This task, written for the National Young Mathematicians' Award 2016, invites you to explore the different combinations of scores that you might get on these dart boards.
This magic square has operations written in it, to make it into a
maze. Start wherever you like, go through every cell and go out a
total of 15!
This task, written for the National Young Mathematicians' Award 2016, involves open-topped boxes made with interlocking cubes. Explore the number of units of paint that are needed to cover the boxes. . . .
Using the statements, can you work out how many of each type of
rabbit there are in these pens?
These caterpillars have 16 parts. What different shapes do they make if each part lies in the small squares of a 4 by 4 square?
A group of children are using measuring cylinders but they lose the labels. Can you help relabel them?
Can you see why 2 by 2 could be 5? Can you predict what 2 by 10
Ram divided 15 pennies among four small bags. He could then pay any sum of money from 1p to 15p without opening any bag. How many pennies did Ram put in each bag?
Ben has five coins in his pocket. How much money might he have?
Place the numbers from 1 to 9 in the squares below so that the difference between joined squares is odd. How many different ways can you do this?
Ten cards are put into five envelopes so that there are two cards in each envelope. The sum of the numbers inside it is written on each envelope. What numbers could be inside the envelopes?
Can you put plus signs in so this is true? 1 2 3 4 5 6 7 8 9 = 99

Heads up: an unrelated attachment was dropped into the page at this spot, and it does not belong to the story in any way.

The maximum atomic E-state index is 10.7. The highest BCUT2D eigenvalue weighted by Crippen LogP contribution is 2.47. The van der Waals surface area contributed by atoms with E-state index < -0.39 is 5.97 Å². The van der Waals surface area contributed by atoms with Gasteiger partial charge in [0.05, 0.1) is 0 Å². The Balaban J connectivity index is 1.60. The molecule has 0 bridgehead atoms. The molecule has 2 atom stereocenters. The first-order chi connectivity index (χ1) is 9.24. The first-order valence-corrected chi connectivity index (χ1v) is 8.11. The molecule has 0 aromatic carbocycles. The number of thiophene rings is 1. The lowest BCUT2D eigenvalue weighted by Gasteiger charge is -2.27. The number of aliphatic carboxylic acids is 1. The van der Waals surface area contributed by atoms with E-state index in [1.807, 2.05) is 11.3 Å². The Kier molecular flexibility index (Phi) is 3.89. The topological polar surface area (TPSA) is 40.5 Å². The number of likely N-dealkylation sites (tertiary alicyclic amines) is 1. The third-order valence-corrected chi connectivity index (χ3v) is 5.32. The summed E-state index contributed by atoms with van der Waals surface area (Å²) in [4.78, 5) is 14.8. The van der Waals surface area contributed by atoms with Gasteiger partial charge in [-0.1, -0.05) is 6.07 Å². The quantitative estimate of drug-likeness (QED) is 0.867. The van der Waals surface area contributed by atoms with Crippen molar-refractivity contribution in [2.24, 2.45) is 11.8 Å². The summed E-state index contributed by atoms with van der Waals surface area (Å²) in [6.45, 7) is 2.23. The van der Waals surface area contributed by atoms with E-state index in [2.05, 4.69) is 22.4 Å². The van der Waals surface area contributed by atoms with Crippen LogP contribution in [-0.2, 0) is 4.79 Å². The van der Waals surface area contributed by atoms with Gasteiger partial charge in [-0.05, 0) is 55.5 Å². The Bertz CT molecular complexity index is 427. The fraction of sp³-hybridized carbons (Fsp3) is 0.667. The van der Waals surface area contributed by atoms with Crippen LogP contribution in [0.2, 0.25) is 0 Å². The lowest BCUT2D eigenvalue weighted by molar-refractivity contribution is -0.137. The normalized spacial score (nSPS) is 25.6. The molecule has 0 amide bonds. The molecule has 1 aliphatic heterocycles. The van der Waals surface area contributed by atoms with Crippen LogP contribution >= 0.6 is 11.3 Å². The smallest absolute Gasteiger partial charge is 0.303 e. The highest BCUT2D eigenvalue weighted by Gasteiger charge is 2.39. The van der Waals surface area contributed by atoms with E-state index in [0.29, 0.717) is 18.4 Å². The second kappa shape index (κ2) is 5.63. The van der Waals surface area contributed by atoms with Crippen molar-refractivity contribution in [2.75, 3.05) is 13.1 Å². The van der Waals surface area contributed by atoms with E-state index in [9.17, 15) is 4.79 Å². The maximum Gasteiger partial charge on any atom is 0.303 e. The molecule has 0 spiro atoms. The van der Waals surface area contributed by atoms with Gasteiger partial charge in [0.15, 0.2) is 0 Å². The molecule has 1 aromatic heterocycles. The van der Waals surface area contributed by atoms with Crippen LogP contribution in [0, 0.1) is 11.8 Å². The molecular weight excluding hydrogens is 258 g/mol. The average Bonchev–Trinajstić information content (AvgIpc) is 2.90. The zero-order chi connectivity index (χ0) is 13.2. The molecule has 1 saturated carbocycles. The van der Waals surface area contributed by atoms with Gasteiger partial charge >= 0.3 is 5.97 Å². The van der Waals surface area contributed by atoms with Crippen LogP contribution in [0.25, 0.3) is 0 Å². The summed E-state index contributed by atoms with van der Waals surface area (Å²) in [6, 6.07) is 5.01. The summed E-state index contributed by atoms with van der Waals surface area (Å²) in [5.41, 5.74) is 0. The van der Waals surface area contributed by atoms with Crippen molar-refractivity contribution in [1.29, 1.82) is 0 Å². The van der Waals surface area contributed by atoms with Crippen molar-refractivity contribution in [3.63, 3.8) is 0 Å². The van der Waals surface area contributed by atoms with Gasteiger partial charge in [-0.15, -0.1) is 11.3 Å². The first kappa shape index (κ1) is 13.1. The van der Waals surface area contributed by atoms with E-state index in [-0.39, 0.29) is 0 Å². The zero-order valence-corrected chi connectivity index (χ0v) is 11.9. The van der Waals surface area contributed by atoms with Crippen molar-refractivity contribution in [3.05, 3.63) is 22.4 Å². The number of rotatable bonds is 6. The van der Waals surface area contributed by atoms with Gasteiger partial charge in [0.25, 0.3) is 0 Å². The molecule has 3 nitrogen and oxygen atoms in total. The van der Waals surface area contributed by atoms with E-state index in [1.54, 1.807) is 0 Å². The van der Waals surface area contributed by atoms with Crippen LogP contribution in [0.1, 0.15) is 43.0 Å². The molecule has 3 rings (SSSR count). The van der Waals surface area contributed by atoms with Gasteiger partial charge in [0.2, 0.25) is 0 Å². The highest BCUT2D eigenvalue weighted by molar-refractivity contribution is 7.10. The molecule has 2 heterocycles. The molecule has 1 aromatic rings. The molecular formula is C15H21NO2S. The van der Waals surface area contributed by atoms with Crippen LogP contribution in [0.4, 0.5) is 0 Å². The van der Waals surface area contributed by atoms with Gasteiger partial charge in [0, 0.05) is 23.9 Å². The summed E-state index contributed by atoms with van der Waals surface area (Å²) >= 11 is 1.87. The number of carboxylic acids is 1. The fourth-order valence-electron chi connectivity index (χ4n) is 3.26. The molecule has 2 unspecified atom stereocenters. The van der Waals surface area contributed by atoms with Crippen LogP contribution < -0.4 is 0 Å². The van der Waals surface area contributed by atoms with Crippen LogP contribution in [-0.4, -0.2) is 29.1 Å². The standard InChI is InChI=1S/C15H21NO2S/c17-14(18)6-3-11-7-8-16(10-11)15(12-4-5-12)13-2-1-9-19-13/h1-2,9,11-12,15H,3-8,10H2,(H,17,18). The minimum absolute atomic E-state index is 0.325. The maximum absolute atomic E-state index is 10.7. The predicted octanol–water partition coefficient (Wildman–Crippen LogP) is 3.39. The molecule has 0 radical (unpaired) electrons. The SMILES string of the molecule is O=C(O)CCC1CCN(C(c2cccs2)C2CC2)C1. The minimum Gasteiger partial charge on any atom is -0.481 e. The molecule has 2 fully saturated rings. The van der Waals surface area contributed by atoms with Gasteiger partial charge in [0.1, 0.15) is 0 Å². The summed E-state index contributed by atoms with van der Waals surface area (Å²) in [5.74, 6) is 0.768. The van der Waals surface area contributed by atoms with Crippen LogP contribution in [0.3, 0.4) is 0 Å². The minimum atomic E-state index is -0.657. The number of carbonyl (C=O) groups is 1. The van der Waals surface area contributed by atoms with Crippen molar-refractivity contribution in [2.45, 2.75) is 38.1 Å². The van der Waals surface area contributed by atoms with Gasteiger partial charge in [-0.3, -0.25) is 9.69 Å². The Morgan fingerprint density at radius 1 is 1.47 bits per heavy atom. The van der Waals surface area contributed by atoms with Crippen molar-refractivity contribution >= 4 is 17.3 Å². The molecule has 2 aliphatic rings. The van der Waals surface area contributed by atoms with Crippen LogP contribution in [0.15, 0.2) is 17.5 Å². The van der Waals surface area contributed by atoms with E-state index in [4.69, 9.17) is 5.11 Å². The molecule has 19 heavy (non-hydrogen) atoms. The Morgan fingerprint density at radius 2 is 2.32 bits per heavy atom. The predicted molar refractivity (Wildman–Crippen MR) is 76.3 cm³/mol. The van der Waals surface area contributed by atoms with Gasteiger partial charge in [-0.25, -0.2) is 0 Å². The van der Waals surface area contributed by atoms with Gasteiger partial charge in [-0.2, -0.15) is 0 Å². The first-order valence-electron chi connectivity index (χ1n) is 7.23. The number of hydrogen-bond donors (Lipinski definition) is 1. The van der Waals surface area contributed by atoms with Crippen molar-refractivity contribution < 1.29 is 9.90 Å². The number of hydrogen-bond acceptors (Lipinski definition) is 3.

How many ways can you do it?
Add the sum of the squares of four numbers between 10 and 20 to the
sum of the squares of three numbers less than 6 to make the square
of another, larger, number.
Arrange eight of the numbers between 1 and 9 in the Polo Square
below so that each side adds to the same total.
Using the cards 2, 4, 6, 8, +, - and =, what number statements can
Woof is a big dog. Yap is a little dog.
Emma has 16 dog biscuits to give to the two dogs.
She gave Woof 4 more biscuits than Yap.
How many biscuits did each dog get?
These two group activities use mathematical reasoning - one is
numerical, one geometric.
Sam got into an elevator. He went down five floors, up six floors, down seven floors, then got out on the second floor. On what floor did he get on?
Can you substitute numbers for the letters in these sums?
Use your logical-thinking skills to deduce how much Dan's crisps and ice-cream cost altogether.
There were 22 legs creeping across the web. How many flies? How many spiders?
Lolla bought a balloon at the circus. She gave the clown six coins
to pay for it. What could Lolla have paid for the balloon?
Winifred Wytsh bought a box each of jelly babies, milk jelly bears,
yellow jelly bees and jelly belly beans. In how many different ways
could she make a jolly jelly feast with 32 legs?
There were chews for 2p, mini eggs for 3p, Chocko bars for 5p and
lollypops for 7p in the sweet shop. What could each of the children
buy with their money?